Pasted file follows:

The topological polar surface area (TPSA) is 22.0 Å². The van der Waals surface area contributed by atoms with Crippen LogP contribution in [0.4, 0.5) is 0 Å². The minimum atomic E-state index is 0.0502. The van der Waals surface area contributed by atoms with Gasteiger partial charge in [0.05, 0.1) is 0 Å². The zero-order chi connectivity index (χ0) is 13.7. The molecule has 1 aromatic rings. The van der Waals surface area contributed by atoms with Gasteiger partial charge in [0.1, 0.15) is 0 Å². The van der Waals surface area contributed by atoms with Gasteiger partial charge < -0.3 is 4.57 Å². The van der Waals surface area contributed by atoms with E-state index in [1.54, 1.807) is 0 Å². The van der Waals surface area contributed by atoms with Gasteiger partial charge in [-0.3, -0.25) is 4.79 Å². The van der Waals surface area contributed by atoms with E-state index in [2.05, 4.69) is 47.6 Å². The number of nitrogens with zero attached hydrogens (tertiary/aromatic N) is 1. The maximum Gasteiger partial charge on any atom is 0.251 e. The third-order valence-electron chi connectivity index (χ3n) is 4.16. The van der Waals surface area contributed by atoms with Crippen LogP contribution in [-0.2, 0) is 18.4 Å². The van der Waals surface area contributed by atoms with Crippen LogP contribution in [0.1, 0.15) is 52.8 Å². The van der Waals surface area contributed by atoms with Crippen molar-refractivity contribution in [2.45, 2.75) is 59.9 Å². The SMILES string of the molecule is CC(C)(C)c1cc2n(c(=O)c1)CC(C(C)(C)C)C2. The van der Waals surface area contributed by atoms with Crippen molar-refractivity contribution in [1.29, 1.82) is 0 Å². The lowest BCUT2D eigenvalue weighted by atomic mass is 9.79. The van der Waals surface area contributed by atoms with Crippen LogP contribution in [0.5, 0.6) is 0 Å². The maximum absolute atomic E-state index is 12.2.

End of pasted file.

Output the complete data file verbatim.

The topological polar surface area (TPSA) is 22.0 Å². The van der Waals surface area contributed by atoms with Crippen LogP contribution in [0.4, 0.5) is 0 Å². The minimum atomic E-state index is 0.0502. The van der Waals surface area contributed by atoms with Gasteiger partial charge in [0.05, 0.1) is 0 Å². The zero-order chi connectivity index (χ0) is 13.7. The molecule has 1 aromatic rings. The van der Waals surface area contributed by atoms with Gasteiger partial charge in [0.1, 0.15) is 0 Å². The van der Waals surface area contributed by atoms with Gasteiger partial charge < -0.3 is 4.57 Å². The van der Waals surface area contributed by atoms with E-state index in [1.54, 1.807) is 0 Å². The van der Waals surface area contributed by atoms with Gasteiger partial charge in [-0.3, -0.25) is 4.79 Å². The van der Waals surface area contributed by atoms with E-state index in [2.05, 4.69) is 47.6 Å². The number of nitrogens with zero attached hydrogens (tertiary/aromatic N) is 1. The maximum Gasteiger partial charge on any atom is 0.251 e. The third-order valence-electron chi connectivity index (χ3n) is 4.16. The van der Waals surface area contributed by atoms with Crippen LogP contribution in [-0.2, 0) is 18.4 Å². The van der Waals surface area contributed by atoms with Crippen LogP contribution in [0.1, 0.15) is 52.8 Å². The van der Waals surface area contributed by atoms with Crippen molar-refractivity contribution in [2.45, 2.75) is 59.9 Å². The SMILES string of the molecule is CC(C)(C)c1cc2n(c(=O)c1)CC(C(C)(C)C)C2. The van der Waals surface area contributed by atoms with Crippen molar-refractivity contribution in [1.29, 1.82) is 0 Å². The lowest BCUT2D eigenvalue weighted by atomic mass is 9.79. The van der Waals surface area contributed by atoms with Crippen LogP contribution in [0.5, 0.6) is 0 Å². The maximum absolute atomic E-state index is 12.2.